It’s pretty incredible that American Dad, which resumes its 14th season tonight on TBS, has lasted into its teenage years. From the outside, it very clearly looks like a dumbass show: a cartoon sitcom by the guy who made Family Guy, starring the guy who made Family Guy, with the same animation style and the same general conceit. There’s this traditional American family, with a mother, a father, a nerdy brother, a rebellious sister, and an evil alien man-baby in place of Family Guy’s evil baby-man. Everyone’s kind of an incompetent buffoon, though they smarten up when the story demands, and also there’s a talking pet. In theory, it reads like a cynical, uninspired cash-grab by Seth Macfarlane, a creator-star who probably could’ve sold a TV adaptation of the phone book back in 2005. In practice, however, American Dad remains one the sharpest animated comedies of our time.
There are probably a dozen or so reasons for this and they are all some form of “the writers wrote it better.” At the heart of it, though, is an intellectual curiosity which seems to have forever evaded Family Guy, which achieved Flanderization almost right out the gate. American Dad has never been content to let either its characters or its storytelling grow staid.
Stan, the titular American dad, was originally written as a staunchly conservative emblem of the Bush years; early plots centered around his religion, his xenophobia, his insistence on traditional family values and so forth. Over time his conservatism receded into the background, allowing Stan to grow in ways most animated characters do not. The joke for many early seasons is that Stan hates Jeff, his daughter’s pothead boyfriend. When he nearly dies after a seventh-season conflict with his wealthier brother, Stan finally accepts Jeff into his heart — an emotional development that only causes him more grief two seasons later, when Jeff discovers that Roger is an alien and Stan must kill one of them to protect the family (The CIA, Stan’s employer, is perpetually hunting down Roger; it’s a whole thing.) American Dad is a cartoon full of moral dilemmas that are distinctly un-cartoonish. When Stan competes with a time-traveling cyborg version of himself to win back his wife Francine in season five, it seems entirely plausible that he might lose. American Dad is not afraid of reinventing itself.
The sci-fi component is a huge part of this. Stan’s role as a CIA officer (giving him access to wild adventures and futuristic technology) and Roger’s role as a genderless pansexual alien (…ditto) open the door to incredible flights of narrative fancy, more on par with Rick & Morty or Futurama than traditional family cartoon sitcoms like Bob’s Burgers or The Simpsons. American Dad travels through space, time, virtual reality and whimsical fantasy worlds.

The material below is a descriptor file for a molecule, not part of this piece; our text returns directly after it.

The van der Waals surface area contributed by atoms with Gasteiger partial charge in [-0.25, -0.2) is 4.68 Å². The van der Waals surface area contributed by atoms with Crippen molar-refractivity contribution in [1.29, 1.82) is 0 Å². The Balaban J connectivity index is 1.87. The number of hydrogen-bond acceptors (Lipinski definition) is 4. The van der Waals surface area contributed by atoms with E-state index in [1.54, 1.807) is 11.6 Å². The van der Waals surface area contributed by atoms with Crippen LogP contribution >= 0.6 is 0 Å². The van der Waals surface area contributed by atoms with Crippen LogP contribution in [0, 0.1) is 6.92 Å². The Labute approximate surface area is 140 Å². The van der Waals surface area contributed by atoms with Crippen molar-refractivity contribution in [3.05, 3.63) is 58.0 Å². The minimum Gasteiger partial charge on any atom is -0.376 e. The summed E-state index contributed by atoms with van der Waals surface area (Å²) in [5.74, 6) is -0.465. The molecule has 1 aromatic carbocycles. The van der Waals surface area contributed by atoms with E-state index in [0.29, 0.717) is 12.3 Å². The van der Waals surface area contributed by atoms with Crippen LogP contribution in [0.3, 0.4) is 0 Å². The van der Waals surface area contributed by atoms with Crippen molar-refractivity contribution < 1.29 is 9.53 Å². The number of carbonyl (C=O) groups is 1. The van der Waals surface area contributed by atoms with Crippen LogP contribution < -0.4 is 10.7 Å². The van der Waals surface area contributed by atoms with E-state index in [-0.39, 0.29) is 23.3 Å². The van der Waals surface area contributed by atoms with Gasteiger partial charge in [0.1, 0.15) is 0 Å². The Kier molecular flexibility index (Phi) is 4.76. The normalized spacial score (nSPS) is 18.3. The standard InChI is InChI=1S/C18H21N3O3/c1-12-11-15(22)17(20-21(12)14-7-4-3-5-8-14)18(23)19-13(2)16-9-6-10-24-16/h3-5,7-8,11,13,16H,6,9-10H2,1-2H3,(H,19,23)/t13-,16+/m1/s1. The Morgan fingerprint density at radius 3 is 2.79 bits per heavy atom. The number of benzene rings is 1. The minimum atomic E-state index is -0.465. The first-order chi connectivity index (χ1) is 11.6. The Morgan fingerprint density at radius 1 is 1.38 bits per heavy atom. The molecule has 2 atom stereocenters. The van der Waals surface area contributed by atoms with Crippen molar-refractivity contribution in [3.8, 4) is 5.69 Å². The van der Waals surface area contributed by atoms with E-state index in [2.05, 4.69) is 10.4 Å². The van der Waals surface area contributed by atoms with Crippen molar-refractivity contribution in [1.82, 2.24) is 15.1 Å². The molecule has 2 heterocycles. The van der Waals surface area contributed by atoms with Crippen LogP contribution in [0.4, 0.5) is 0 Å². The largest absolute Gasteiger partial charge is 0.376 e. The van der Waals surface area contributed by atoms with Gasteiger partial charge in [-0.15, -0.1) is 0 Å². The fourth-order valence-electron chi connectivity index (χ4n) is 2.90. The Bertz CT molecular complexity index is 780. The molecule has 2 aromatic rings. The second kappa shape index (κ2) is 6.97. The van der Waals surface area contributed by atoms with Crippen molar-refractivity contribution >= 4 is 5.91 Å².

The show’s core concerns remain grounded throughout: Stan’s constant struggle to protect his wife and children without stripping them of any agency; Francine’s quest to have a rich, satisfying life outside of the house; Steve’s hapless attempts to figure out what, exactly, it is to be a man; Hayley’s insistence on making the world a better place for everyone, not just their family. And then, yes, there’s Roger, American Dad‘s wild card and certainly its funniest character. With his ever-shifting costumes, wigs, and personalities, Roger gives American Dad the power to change genre on a whim, leaping from noir crime drama to after school special to Comedy Central roast to tense psychological thriller. His dialogue is pretty reliably the funniest in the show, chaotic and childish yet improbably detailed. Like Charlie on It’s Always Sunny in Philadelphia, Roger is one of those rare sitcom characters who is written within clearly defined parameters but is still totally unpredictable.
Closely related to Roger’s shape-shifting is American Dad’s broader formal experimentation. Once or twice a season the writers throw the playbook out the window and adopt another form, as in “Blood Crieth Unto Heaven,” an O’Neil-style well-made play; “Rapture’s Delight,” basically a short sci-fi/fantasy film; and “Hot Water,” a horror-musical guest-starring Cee Lo Green. Episodes like these, always peppered with delicious visual flourishes and whip-smart humor, prove that it is indeed possible for old characters to have new adventures, be they in the home or in some distant galaxy.
Oh — and remember how funny Patrick Stewart was in Logan? Well, he’s been doing that in American Dad for more than a decade now as Deputy Director Avery Bullock. It’s truly something else.
American Dad is like any good American family: always evolving, always transforming to meet the demands of society as they fight through actual problems and embrace their dysfunctionality.